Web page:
The PC acceptance of non-combat related PTSD is a real issue when it comes to liability, compensation, health after care etc You have to roll with whatever your “carers” will allow, sadly.


  2. I find music is a very potent trigger – it tugs at the emotions and calls to mind times past.

    For me it’s the pipes. Being a Scot who left my homeland many years ago to live in Canada and then for the past 20+ years, England, I only have to hear the sound of the bagpipes and my heart swells with pride, my shoulders go back. I thrust out my chest – filled with martial pride, ready to take on every man and the world – and then I start crying like a bairn 😳


      • As a Scot by bribery (we pay to holiday there 2-3 times a year) I claim some slight awareness of the great sacrifices that have been made to preserve the pipes and that have been inspired by them… Music of The Deities, IMHO. (Except when played badly them OMG what a din!)


  3. There is nothing wrong with being patriotic. I remember a few years back being at the Atlanta airport and a group of soldiers heading to Iraq walked through and the whole place burst into applause. That would never happen down under. Our Australia Day celebration is marred by the fact that it’s on the day the British landed on these shores, effectively excluding the indigenous from celebrating.

    Psst A big hug from the Friggin Loon has just been sent your way. I hope I didn’t squeeze too tight πŸ™‚


  4. Yep, amigo, I know the “crowd” feeling. But I think it’s the memories ingrained in me via Vietnam. I sit on the outside seat on any row; sit facing the entrance in restaurants; get queasy when in a crowd. Hell, I even hate driving in a pack.

    But ya, I understand your trepidation about standing during any of America’s anthems. But showing my respect means way more than my fears, so I just do it, as they say. And I’d hug you as well, but the looner likes to hog all the glory πŸ™‚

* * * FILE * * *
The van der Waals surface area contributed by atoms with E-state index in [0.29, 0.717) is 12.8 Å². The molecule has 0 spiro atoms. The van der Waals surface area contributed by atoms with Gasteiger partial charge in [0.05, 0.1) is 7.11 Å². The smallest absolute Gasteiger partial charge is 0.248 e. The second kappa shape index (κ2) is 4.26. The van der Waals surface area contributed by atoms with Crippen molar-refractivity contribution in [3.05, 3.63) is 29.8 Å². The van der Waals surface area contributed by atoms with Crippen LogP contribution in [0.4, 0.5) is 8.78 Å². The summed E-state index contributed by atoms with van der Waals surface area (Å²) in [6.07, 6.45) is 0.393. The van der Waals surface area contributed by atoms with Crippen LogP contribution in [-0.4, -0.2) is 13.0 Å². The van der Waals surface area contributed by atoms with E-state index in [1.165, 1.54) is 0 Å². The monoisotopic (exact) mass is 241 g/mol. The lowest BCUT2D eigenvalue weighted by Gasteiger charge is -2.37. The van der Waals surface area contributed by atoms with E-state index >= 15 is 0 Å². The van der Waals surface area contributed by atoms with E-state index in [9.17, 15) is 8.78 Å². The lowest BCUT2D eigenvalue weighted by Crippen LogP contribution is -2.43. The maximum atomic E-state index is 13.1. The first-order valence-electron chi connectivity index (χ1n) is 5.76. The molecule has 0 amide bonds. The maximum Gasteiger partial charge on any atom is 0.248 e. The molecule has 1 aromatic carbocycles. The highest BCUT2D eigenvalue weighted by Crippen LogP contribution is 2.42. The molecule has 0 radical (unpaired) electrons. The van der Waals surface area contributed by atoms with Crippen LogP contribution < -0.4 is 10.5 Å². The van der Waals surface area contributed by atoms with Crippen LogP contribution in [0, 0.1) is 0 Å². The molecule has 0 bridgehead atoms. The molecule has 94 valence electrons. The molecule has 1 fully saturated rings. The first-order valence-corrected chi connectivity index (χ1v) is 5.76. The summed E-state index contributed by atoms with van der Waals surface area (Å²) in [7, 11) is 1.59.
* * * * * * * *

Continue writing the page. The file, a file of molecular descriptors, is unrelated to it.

BTW, thanks for the link.


    • Hey, it’s an honor to link to that post. I was more concerned about my not having asked first! Oh, and I know what you mean, the loon can be a harsh mistress! πŸ™„

      BTW, I didn’t realize that the poem was your own creation. That makes it even better! I’ve tried my hand at that exactly once, And What About Peter?, and I like yours more.


      • Hell, keep writing poems: that was awesome πŸ™‚

        And the looner and I took the same test one time and turns out we’re both in the same 2% group, so we read each others minds.
        Hey looner . . . GTF out, Friday’s my day in your head!


        • Poetry is definitely NOT my forte. I must have been channeling Rand that day. πŸ™„

          Hmmm… Jammer5, frigginloon, psychic phenomena, and head. Sounds like the kernel of a REALLY FREAKY story! πŸ˜†


  5. We may all have different viewpoints but I think that it is so important to us both as individuals and as a worldwide society to be true to ourselves and express what we feel. I’ve always been what I considered to be too sentimental/sensitive for a guy, and I was always embarrassed by it as well. But I’m not anymore, and It’s done a world of good.

    I cried like a little girl watching 7 Pounds with Will Smith and the finale of Lost. And I am not ashamed to admit that.


    • I didn’t see 7 Pounds and I (weirdly enough) wasn’t a follower of Lost. But I absolutely agree with you on dumping the shame. Now if only I can deal with the rage I feel when I think that random strangers might dare to judge me for getting emotional over our national anthem. Somehow, my dream of responding with an AK just doesn’t feel right. πŸ™„


  6. duncanr said it. Music is an absolutely lethal emotional trigger. As much as I used to love it, I totally cut it out of my life about ten years ago when it seemed liked every song I heard made me cry. And I was crying too much too often (even for a woman) as it was. No music is a high price to pay, but it helps. A little. Very little. I want music.


    • Until I started this blog, where I often use music to reinforce a point, I went for a very long time without being able to listen to any of the great music I’d accumulated over the years – for precisely the reason you mentioned. Using it the way I do hear has helped dramatically, but I’m still a long way from where I was before I got sick. Hell, sometimes when I am in the mood, just trying to pick something from among so many can be a trigger all of it’s own. 😐


  7. I always cry whenever I hear the National Anthem. We homeschool as well, and I pretty much start to cry when we start our sessions with the “P&P” (Pledge and prayer) every day. It’s hard to explain to people who don’t feel the same, how this love of country can be so huge, how so much is wrapped up in all that, all the things that go through my mind. It’s so enormous that it can only leak out in tears because I can’t contain it all.